July 2, 2003: From the Editor

Pictured: Patricia Marks *03 (ricardo barros)

In her Commencement address, valedictorian Peggy Ping Hsu ’03 told her classmates that her most valuable lessons came from “being around all of you, speaking with you, reading what you have written, and watching you do what you love . . . People really are quite amazing.”

There were many amazing people among the graduates this year – people who have demonstrated personal strength and made difficult life choices.

Sarah Swords ’03, blind since age 12, graduated with honors in history, walking in the Commencement procession with her dog, Carley. College wasn’t always easy – sometimes her books on tape didn’t arrive until midterms – but she had helpers. Friends showed her the paths to classes. Dean Maria Flores-Mills helped her sort through the municipal archives in New York City for a research project. Community residents read aloud the medieval texts required for her thesis. When I suggested that it must have been difficult to rely on people to read for her, Swords demurred: “I met a lot of really cool people I never would have met!”

Her classmate, Tshepo Masango, learned independence early. The daughter of activists fighting South African apartheid, she saw her three-year-old neighbor in Soweto shot to death. One night, her parents learned that Tshepo’s life had been threatened, and the next day, the six-year-old girl boarded a plane bound for Atlanta, where she would stay for two years with a caring stranger. “I wasn’t frightened,” recalls Tshepo. “I was brought up with the anticipation that I might have to leave my parents. They taught me to speak for myself.”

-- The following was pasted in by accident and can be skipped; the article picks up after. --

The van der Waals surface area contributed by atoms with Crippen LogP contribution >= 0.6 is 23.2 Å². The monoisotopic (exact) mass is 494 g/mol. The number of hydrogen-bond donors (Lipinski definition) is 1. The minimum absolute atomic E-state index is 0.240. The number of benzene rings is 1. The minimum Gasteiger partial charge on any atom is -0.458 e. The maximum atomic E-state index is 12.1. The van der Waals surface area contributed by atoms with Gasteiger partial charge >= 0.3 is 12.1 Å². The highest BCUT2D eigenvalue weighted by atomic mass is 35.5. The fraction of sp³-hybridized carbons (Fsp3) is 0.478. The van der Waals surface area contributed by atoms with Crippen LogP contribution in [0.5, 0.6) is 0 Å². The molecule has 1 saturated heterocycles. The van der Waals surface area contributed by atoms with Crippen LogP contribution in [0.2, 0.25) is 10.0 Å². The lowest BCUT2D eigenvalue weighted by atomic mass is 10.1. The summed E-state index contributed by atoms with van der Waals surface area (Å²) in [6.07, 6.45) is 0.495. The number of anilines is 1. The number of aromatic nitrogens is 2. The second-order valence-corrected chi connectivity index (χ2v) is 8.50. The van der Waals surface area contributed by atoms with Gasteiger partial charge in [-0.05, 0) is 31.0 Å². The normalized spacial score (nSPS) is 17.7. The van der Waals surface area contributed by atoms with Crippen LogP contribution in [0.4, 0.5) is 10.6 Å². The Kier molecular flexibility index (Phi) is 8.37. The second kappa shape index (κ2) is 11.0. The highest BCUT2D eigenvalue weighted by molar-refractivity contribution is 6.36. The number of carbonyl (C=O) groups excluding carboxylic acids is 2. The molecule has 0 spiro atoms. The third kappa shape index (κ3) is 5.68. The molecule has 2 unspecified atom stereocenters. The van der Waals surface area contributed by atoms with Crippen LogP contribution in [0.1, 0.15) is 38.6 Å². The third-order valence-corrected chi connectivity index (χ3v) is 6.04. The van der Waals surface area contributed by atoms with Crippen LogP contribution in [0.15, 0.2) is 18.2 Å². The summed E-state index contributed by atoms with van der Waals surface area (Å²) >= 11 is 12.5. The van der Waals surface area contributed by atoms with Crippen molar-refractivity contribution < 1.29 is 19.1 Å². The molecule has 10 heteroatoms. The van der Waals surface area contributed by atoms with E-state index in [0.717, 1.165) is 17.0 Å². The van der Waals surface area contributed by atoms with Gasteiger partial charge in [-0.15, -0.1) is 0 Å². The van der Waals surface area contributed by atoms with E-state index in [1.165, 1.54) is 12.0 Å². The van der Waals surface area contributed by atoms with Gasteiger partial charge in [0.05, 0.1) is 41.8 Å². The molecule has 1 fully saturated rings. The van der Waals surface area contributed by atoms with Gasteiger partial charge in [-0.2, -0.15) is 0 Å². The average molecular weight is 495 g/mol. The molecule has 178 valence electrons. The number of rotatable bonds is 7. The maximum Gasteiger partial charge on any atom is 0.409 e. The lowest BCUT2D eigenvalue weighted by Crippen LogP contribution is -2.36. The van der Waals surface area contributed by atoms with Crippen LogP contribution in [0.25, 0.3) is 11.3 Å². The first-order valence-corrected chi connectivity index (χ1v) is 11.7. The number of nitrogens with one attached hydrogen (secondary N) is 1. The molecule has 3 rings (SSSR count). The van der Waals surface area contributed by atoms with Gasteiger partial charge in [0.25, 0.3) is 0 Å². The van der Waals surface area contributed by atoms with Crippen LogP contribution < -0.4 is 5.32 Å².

Terry McCloskey ’03, featured on the back page, was a Princeton freshman in 1972; he left after sophomore year and built a life in Belize before returning to finish his degree. And, at 71, Patricia Hunt Marks (no relation) received her Ph.D. in history, 30 years after beginning it. Along the way, she raised two daughters, served as editor of the Library Chronicle, and edited two books about the university. “I’m a very stubborn person,” she said. “I wanted to finish what I had begun.”

To these Princetonians, and to many others, thanks for your lessons on life.


PAW owes a special thank-you to Princeton’s class secretaries, who so diligently provide your news. At Reunions, many attended a PAW party for the secretaries. Front row, from left: Love Slipock ’98, Jay Siegel ’59, Jack Doran ’68, George Brakeley ’61, and PAW Class Notes editor Kathryn Beaumont ’96. Middle row, from left: Lissa Kiser ’75, David Reeves ’48, Don Kerr ’37, Jack Kellogg ’32, Jim Bensen ’36, Ted Meth ’44, Cecily Kovatch ’94. Back row, from left: Dick Paynter ’51, Ed Strauss ’72, Gus Brothman ’51, Nancy Reed Cassels ’73, Leesy Taggart ’78, Kim Withers Brengle ’79, Sharon Keld ’80, Jo Johnson ’64, John Paul ’55, Hugh Richardson ’53, Lew Kleinhans ’53 k’25, Asa Bushnell ’47, Sam Englehart ’49, Dan Duffield ’52, and Turhan Tirana ’57. (Photo by Frank Wojciechowski)



Current Issue    Online Archives    Printed Issue Archives
Advertising Info    Reader Services    Search    Contact PAW    Your Class Secretary